U.S. Rep. Diana DeGette (D-CO) and other leaders of the House Energy and Commerce Committee demanded answers on April 20, from Health and Human Services Secretary Alex Azar and Federal Emergency Management Agency Administrator Peter Gaynor about the Trump administration’s efforts to acquire and distribute medical supplies to states.
In a letter to the two administration officials, Oversight and Investigations Subcommittee Chair DeGette, Chairman Frank Pallone, Jr. (D-NJ) and Health Subcommittee Chair Anna Eshoo (D-CA) raise serious concerns over the lack of transparency into the number of critically needed medical supplies the administration has stockpiled and how it determines which states receive these supplies.
States and hospitals on the front lines of the coronavirus pandemic response are facing dire shortages of critical medical supplies including ventilators, N95 respirators and protective gowns. HHS’s Office of Inspector General recently released a report revealing that 323 hospitals around the country are experiencing widespread shortages of personal protective equipment, putting patients and medical providers at risk. The report also found that hospitals are struggling with certainty regarding the availability of supplies from the federal government.
“Despite these reports, the Administration has still not been transparent about how it is responding to states’ requests for supplies and distributing them to the areas of greatest need,” the lawmakers wrote.
The committee leaders also voiced concern that it is unclear who in the administration is in charge of these efforts. While the Assistant Secretary for Preparedness and Response within HHS oversees the Strategic National Stockpile, FEMA reportedly took control of the SNS. Adding further confusion, the administration recently established a Supply Chain Stabilization Task Force that is supposed to coordinate the supply chain activities of HHS and FEMA. However, it is still unclear what role each of these entities serve, how they evaluate the need for supplies across the country, how they make procurement decisions and how they determine where to distribute supplies.
“For months, we have been trying to decipher how the federal government is acquiring and distributing supplies through various efforts and how this aligns with states’ needs to respond to this pandemic. We appreciate that the Administration has provided briefings on these issues and has provided some information, but it has not adequately answered important questions or provided sufficient information to the Committee or the public,” the lawmakers continued. “We believe that it is in the interest of both the public and the Administration to better communicate and detail key decisions about what materials are being made available to the state and local levels through federal efforts, as well as provide more information about how allocation decisions are being made.”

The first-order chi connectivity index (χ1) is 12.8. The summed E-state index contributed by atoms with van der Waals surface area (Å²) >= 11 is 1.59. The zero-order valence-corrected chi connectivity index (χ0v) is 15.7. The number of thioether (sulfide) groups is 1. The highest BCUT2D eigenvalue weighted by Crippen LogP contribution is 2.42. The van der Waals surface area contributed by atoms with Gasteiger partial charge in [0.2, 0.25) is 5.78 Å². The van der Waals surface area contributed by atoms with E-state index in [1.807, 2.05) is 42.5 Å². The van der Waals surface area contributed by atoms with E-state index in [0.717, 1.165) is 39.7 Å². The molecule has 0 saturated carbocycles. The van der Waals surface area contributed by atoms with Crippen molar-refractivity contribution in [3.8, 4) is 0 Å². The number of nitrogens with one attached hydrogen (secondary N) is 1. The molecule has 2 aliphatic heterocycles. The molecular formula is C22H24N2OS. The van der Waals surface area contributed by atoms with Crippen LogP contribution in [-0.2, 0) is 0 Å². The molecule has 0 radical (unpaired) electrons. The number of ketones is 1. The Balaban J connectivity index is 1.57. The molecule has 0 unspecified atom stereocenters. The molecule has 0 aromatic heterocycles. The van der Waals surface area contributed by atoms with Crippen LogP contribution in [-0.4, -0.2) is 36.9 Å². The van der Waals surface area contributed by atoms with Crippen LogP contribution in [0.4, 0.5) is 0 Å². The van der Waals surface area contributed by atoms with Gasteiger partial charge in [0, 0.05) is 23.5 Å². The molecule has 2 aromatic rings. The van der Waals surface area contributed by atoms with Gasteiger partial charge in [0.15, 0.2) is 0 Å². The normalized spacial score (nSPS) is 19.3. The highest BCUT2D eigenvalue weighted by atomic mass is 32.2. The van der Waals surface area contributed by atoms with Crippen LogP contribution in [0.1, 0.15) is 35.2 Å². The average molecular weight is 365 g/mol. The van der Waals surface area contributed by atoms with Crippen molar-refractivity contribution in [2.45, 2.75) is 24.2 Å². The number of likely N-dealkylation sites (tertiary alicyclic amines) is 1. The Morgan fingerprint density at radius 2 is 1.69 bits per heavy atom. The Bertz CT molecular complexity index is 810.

While the administration has provided the Energy and Commerce Committee with some aggregate numbers on supplies provided to states, these numbers pertain only to commercial shipments by distributors for a limited time period and provide no concrete information on how the administration is procuring and allocating supplies and whether states are receiving the supplies they need.
To provide transparency and better understand the administration’s response, DeGette and others requested daily reports beginning no later than April 27, 2020, with an itemized accounting of PPE and medical supplies in the SNS, as well a detailed list of where supplies are being sent. The members also requested that the administration make this information available for states, hospitals and the public to view on a public dashboard by May 4, 2020.
In addition, the committee leaders requested answers to a series of questions from the two federal agencies, including:
-Who are the members of the Supply Chain Stabilization Task Force?
-How does the Supply Chain Stabilization Task Force evaluate state requests and determine where to distribute supplies?
-Is there a systematic process with clear guidelines and criteria to guide distribution decisions and are they publicly available?
-Who makes the final decision on where and how many supplies to distribute to a particular area or state?
-How does the Supply Chain Stabilization Task Force work with the numerous other operational task forces and work groups created by the administration to respond to the pandemic?
-How is the administration determining the needs in the United States for PPE and medical supplies to ensure that we are working with industry to sufficiently manufacture or procure what is needed to fulfill states’ requests?
-Which agency, and through what account, is paying for the supplies acquired through Project Airbridge?
-Is the administration aware of any federally organized efforts to divert products or supplies intended for certain states or localities and redirect them to different areas?
A PDF copy of the letter is available here.
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